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Where Have All My Heroes Gone?

Every now and then life leads me to write something of a personal nature here on my blog.  This is going to be one of those posts.  I write these mostly for me, it helps me to take some of the ramblings going on in my head, and put them on a computer screen (don’t actually write them down on paper anymore).  If you wish to read it too, that is fine. . . .

It is natural when we are young to look up to those older than us.  I know as a boy it was natural for me to look up to my Dad, granddads, uncles.  Last Thursday, I attended a memorial service for the last of those heroes, my Uncle Ivan.  My Dad passed three years ago this spring, Grandpa Bauer and Gramps Roth have been gone for some time now, all my uncles and great uncles too.  Uncle Ivan was the last.

The memorial service at the Methodist Church in Valentine last Thursday was a great service.  Yes, we hugged and cried, but we laughed a lot too.  It truly was a celebration of my uncle’s life!  During the service, folks were encouraged to get up and share some memories and thoughts about my Uncle Ivan; a couple of my cousins and others did.  Then there was a pause, and as I sat in the pew I heard my name being whispered from the rows in front of me.  I still have not figured out if it was my aunt or one of my cousins who “volunteered” me.

I had nothing prepared, but I got up and spoke anyway.  I rambled, said a few things, told some stories, and then, as soon as I sat down, immediately thought of another half-dozen things I wanted to say.  That is some of what I am going to do now.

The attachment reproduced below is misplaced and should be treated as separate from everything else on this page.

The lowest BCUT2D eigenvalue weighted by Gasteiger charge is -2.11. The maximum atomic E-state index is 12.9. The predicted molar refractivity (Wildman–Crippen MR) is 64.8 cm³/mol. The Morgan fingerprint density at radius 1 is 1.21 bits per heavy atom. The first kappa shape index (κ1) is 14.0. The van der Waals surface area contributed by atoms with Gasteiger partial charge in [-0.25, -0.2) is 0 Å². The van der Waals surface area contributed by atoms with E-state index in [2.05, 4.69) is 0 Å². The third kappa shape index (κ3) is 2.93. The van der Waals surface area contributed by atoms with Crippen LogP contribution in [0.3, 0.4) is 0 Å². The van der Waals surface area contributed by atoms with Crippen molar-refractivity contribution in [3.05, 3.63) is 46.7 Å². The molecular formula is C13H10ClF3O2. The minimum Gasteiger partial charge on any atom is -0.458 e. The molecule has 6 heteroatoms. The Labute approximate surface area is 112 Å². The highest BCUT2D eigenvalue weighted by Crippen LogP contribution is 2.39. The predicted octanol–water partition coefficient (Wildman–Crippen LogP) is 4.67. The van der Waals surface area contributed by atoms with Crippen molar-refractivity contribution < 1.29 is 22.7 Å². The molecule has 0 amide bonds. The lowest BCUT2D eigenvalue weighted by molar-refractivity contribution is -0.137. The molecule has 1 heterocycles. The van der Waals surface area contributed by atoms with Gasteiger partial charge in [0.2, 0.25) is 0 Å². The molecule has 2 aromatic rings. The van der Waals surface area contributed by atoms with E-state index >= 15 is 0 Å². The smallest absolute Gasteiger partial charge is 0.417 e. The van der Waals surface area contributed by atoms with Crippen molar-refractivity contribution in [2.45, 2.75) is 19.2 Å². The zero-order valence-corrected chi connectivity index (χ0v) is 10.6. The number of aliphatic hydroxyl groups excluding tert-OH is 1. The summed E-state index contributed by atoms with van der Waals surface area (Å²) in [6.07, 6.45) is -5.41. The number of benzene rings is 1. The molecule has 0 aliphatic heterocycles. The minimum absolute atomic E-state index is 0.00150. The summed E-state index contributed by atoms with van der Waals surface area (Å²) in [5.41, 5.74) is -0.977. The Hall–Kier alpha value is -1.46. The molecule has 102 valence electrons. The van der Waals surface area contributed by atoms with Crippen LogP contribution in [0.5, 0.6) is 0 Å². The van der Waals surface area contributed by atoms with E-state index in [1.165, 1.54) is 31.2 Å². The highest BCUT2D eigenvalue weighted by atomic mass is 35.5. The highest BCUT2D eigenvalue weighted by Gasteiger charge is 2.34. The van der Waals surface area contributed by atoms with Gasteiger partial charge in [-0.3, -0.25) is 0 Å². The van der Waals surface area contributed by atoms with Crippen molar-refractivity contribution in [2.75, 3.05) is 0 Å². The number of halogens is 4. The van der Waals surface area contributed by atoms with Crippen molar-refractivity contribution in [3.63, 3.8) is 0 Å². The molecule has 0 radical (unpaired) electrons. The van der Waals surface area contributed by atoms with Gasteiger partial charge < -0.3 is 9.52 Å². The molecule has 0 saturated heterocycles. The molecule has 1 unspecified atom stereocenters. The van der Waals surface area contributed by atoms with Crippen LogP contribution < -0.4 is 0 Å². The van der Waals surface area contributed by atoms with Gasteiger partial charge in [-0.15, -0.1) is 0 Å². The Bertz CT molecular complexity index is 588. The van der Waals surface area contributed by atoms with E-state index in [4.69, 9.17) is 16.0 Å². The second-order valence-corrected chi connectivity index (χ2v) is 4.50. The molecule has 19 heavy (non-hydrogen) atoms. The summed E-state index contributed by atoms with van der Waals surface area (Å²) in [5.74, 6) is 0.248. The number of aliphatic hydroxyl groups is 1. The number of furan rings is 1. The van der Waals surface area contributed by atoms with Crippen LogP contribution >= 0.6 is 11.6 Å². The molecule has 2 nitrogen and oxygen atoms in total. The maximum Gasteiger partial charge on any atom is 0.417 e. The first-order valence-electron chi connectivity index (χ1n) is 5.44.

I have always loved to hunt and fish.  It is in my blood, it comes from both my Mom’s side and my Dad’s side.  My Mom’s brother, Uncle Ivan, played a huge part in that.  I already said that it is natural for us to look up to those older than us, especially older family members, and for certain my Dad and Uncle Ivan were two of my favorite hunting and fishing partners.  Sure, I have more favorites now, folks that I love just as much, my kids of course, nieces and nephews, friends, but that dynamic is different between us–now I am the “old man” much of the time.  Now I am the one passing it on.

I cannot tell you how much I loved those days spent in the field or on the water with my Dad and Uncle Ivan.  Those were the best.  Sure, on many of those trips, especially when I was young, my cousin Robin would be along and we would goof off together.  But, as we got older, there were times when it was just me and Dad and Uncle Ivan, maybe my uncle’s fishing buddy, Paul and his dog Bonnie, maybe another family member or two, but if I was hunting or fishing with my Dad and Uncle Ivan that was all that mattered, it was going to be a great day!


Uncle Ivan was there the day Dad and I both shot our first turkeys.  Uncle Ivan started hunting turkeys literally the first year there was a turkey season in Nebraska.  I have listened to him tell stories of those early days and admit that at first he did not know much specifically about turkey hunting.  However, he was an outstanding hunter, his name is sprinkled through Nebraska’s big game records, and he learned how to hunt turkeys.

At the memorial service I told that there were times when Uncle Ivan would go along and “guide” me or Dad as we were hunting our gobblers, but there were many times when he would let us do our own thing.  I killed my first turkey, a Jake, with Uncle Ivan, mid-morning of my first ever turkey hunt.  For the afternoon hunt, Uncle Ivan had me doing the calling on my rudimentary mouth call.  I cannot imagine that I was very good calling turkeys then, but Uncle Ivan had me doing it, and unbelievably I called in the Tom that my Dad killed that afternoon.

Many times I would stay at my aunt and uncle’s house and hunt spring turkeys; oftentimes unsuccessful and frustrated.  I would break for lunch or supper and tell my experiences and mistakes to Uncle Ivan.  He would listen, comment, provide suggestions, and I would venture back out, encouraged and motivated.  You know what?  More often than not, what my Uncle Ivan told me, the advice and tips, was exactly right and the next time I headed back to town I would have a big ole Tom to show him!  I have no doubt that my Uncle Ivan was the best turkey hunter in Nebraska (no offense, Dick Turpin).